While it is true that it is a fool’s errand to try to time the property market, you can certainly buy at a dip. In fact, that is what you are supposed to do: Buy low and sell high.
It is very human in a down market to want to buy at the absolute lowest point. The problem, though, is that no one can identify the bottom until after the fact.
How many people have you met who regret not buying in 1998 or 2004 or 2008?
A few no doubt did, but most did not. People clearly bought all along the price index, including at the top in 1996, 1999, 2007 and 2013.
The likelihood that prices are going to return to 1998, 2004 or 2008 levels is minuscule and would be historically unprecedented. If they did, Singapore’s economy, leaders, and all of us would have much worse problems than the depreciation of housing values.
In a conversation with Mr Nicholas Mak of SLP International Property Consultants about today’s market, he told me: “People are concerned about asset depreciation. However, it has softened so much that downside is limited. If they wait any further, they can miss the boat.”
Mr Mak’s comments are spot on. According to SRX Property, February 2016 prices are down 7.4 per cent from the recent peak in January 2014. Meanwhile, HDB prices have declined 10.9 per cent compared with its peak in April 2013. Prices did not drop dramatically. They came down very slowly.
While a small minority would like housing prices to come down even more, they cannot come down that much more without wreaking havoc on household net worth and the economy. No one wants the latter to happen. So, Mr Mak is correct in saying that the downside risk is minimal.
What is at risk is the upside potential. If you have the means to invest today, you do not want to look back at 2016 and bemoan, “If only I had invested then…”
When buying during a dip in the market, there are five things you can do to buy with confidence.
First, buy within your budget and make sure that you can afford a more expensive mortgage payment should interest rates increase. This means you can hold onto the property regardless of market gyrations.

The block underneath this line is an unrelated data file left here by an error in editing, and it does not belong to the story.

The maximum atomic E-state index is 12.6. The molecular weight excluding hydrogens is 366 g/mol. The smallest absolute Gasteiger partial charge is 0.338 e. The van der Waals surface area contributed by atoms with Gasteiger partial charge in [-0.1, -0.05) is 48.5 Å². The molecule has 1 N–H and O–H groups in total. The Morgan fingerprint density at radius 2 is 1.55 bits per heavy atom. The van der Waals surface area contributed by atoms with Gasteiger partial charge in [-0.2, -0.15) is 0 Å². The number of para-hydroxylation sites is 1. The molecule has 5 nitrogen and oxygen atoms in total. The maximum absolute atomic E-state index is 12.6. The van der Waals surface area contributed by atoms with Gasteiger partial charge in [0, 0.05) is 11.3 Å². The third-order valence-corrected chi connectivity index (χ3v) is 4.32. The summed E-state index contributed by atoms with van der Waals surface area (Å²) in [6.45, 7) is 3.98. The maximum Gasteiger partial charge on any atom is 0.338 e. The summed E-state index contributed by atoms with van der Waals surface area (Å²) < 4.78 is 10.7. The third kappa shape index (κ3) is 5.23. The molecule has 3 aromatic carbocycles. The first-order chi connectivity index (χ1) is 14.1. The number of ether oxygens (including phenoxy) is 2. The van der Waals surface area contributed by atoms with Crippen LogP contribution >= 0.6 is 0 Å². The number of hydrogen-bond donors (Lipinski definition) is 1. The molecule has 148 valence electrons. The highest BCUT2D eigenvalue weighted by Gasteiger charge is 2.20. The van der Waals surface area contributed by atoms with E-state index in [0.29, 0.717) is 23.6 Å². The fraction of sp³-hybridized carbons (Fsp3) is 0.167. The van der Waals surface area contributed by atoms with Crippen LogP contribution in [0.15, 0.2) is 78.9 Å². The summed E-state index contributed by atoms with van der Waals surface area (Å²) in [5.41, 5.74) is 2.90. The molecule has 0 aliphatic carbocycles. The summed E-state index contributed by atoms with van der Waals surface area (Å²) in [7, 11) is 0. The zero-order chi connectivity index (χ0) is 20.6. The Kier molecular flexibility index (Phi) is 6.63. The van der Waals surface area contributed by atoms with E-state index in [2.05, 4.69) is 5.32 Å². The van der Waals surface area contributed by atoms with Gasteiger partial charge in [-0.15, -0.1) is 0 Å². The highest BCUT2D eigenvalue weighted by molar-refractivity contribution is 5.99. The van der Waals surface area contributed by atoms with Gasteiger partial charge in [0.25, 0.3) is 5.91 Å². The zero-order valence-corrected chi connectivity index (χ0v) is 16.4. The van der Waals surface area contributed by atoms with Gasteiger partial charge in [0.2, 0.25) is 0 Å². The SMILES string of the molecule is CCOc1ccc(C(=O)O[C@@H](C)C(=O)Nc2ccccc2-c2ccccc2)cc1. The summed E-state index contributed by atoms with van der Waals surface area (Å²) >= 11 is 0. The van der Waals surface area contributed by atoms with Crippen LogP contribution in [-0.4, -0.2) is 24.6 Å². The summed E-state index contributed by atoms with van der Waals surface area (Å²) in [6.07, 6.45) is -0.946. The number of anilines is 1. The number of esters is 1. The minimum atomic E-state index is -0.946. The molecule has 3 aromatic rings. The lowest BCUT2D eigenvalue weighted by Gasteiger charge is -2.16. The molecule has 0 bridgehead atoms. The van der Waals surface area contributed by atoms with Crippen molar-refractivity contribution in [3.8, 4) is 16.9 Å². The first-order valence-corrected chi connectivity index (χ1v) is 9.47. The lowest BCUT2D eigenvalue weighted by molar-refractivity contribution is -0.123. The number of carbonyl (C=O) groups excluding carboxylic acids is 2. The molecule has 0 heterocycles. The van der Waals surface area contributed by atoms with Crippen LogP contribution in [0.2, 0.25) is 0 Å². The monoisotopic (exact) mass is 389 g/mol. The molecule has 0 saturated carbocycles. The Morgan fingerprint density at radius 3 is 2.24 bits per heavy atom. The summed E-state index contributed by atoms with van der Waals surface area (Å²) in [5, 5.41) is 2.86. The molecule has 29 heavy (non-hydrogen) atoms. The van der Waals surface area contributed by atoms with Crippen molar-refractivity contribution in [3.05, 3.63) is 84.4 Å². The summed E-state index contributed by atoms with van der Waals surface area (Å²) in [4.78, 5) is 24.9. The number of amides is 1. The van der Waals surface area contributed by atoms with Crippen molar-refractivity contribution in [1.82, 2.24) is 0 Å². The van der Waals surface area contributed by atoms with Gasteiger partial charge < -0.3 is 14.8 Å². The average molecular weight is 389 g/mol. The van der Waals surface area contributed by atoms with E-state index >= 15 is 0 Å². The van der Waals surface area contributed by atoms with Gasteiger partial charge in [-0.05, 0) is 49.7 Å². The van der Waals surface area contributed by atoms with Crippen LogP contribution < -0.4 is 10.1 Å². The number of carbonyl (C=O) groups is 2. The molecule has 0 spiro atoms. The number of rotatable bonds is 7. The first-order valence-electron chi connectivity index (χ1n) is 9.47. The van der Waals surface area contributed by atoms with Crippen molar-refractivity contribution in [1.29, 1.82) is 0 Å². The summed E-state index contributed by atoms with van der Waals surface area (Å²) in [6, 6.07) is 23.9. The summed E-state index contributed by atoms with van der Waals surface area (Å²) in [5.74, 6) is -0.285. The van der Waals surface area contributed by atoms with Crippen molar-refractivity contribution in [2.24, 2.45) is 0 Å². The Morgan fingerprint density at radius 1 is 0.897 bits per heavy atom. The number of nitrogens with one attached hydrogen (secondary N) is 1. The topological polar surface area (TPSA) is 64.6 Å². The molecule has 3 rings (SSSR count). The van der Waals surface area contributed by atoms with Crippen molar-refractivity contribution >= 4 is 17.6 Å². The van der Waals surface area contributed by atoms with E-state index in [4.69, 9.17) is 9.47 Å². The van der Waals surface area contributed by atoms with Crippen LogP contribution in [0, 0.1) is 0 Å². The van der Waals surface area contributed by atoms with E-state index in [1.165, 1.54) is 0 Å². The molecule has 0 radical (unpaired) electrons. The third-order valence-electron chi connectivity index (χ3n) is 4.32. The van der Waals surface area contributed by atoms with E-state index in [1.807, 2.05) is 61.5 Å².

Second, buy in a good neighbourhood, where there is strong potential for appreciation.
Third, engage a professional real estate agent to be your buyer’s advocate. It will likely cost you nothing, yet in return, you will get someone who can help you research and navigate the buying process and, most importantly, negotiate on your behalf. (Never negotiate yourself. Prime Ministers and chief executives do not negotiate deals, they engage professionals to do so. You should follow their example.)
Fourth, before making an offer, ask your agent to buy you a valuation and compute the X-Listing Price. Technology has made buying a valuation very inexpensive.
So, get a professional valuer’s advice on the value of the home before you make an offer.
Fifth, temper your expectations. It is better to have bought at a 7.4 per cent discount than to miss the dip completely while holding out for a 10 per cent or 20 per cent discount.
Once the market rounds the curve and starts increasing, the power shifts to the seller and the 7.4 per cent discount will likely disappear also.
When the momentum shifts, sellers know to hold out just like buyers who were reluctant to commit during the down market.
By Sam Baker – co-founder of SRX Property, an information exchange formed by leading real estate agencies in Singapore to disseminate market pricing information and facilitate property listings and transactions. For more details on the data and calculations used in this article, visit SRX.com.sg/research.